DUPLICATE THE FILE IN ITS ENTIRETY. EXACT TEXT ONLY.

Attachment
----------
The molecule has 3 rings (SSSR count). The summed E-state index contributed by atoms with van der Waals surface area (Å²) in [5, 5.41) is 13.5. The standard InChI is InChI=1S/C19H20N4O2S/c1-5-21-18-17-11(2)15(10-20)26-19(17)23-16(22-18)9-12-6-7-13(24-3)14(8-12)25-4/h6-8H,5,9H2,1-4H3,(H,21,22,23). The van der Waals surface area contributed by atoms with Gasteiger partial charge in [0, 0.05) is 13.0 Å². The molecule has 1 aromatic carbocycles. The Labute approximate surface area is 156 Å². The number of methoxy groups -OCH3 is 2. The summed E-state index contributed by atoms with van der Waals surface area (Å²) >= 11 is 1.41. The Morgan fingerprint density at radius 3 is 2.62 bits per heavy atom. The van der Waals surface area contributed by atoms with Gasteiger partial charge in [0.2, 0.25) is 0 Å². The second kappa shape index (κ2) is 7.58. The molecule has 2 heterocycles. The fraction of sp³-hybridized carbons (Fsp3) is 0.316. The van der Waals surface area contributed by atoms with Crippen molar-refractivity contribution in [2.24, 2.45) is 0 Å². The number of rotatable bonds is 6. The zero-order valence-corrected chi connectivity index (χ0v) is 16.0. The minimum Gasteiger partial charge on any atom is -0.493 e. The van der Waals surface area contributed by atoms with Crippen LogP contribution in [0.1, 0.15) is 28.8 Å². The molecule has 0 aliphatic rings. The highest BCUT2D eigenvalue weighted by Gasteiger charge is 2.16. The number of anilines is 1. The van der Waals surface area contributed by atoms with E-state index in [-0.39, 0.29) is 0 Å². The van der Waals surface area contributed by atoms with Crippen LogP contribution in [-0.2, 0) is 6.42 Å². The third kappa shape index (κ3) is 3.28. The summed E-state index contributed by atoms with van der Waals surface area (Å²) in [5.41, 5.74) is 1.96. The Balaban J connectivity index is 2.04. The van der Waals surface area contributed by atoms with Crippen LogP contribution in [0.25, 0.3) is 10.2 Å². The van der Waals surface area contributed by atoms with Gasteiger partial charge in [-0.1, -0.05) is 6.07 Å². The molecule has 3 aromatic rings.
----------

The molecule has 3 rings (SSSR count). The summed E-state index contributed by atoms with van der Waals surface area (Å²) in [5, 5.41) is 13.5. The standard InChI is InChI=1S/C19H20N4O2S/c1-5-21-18-17-11(2)15(10-20)26-19(17)23-16(22-18)9-12-6-7-13(24-3)14(8-12)25-4/h6-8H,5,9H2,1-4H3,(H,21,22,23). The van der Waals surface area contributed by atoms with Gasteiger partial charge in [0, 0.05) is 13.0 Å². The molecule has 1 aromatic carbocycles. The Labute approximate surface area is 156 Å². The number of methoxy groups -OCH3 is 2. The summed E-state index contributed by atoms with van der Waals surface area (Å²) >= 11 is 1.41. The Morgan fingerprint density at radius 3 is 2.62 bits per heavy atom. The van der Waals surface area contributed by atoms with Gasteiger partial charge in [0.2, 0.25) is 0 Å². The second kappa shape index (κ2) is 7.58. The molecule has 2 heterocycles. The fraction of sp³-hybridized carbons (Fsp3) is 0.316. The van der Waals surface area contributed by atoms with Crippen molar-refractivity contribution in [2.24, 2.45) is 0 Å². The number of rotatable bonds is 6. The zero-order valence-corrected chi connectivity index (χ0v) is 16.0. The minimum Gasteiger partial charge on any atom is -0.493 e. The van der Waals surface area contributed by atoms with Crippen LogP contribution in [0.1, 0.15) is 28.8 Å². The molecule has 0 aliphatic rings. The highest BCUT2D eigenvalue weighted by Gasteiger charge is 2.16. The number of anilines is 1. The van der Waals surface area contributed by atoms with E-state index in [-0.39, 0.29) is 0 Å². The van der Waals surface area contributed by atoms with Crippen LogP contribution in [-0.2, 0) is 6.42 Å². The third kappa shape index (κ3) is 3.28. The summed E-state index contributed by atoms with van der Waals surface area (Å²) in [5.41, 5.74) is 1.96. The Balaban J connectivity index is 2.04. The van der Waals surface area contributed by atoms with Crippen LogP contribution in [0.25, 0.3) is 10.2 Å². The van der Waals surface area contributed by atoms with Gasteiger partial charge in [-0.1, -0.05) is 6.07 Å². The molecule has 3 aromatic rings.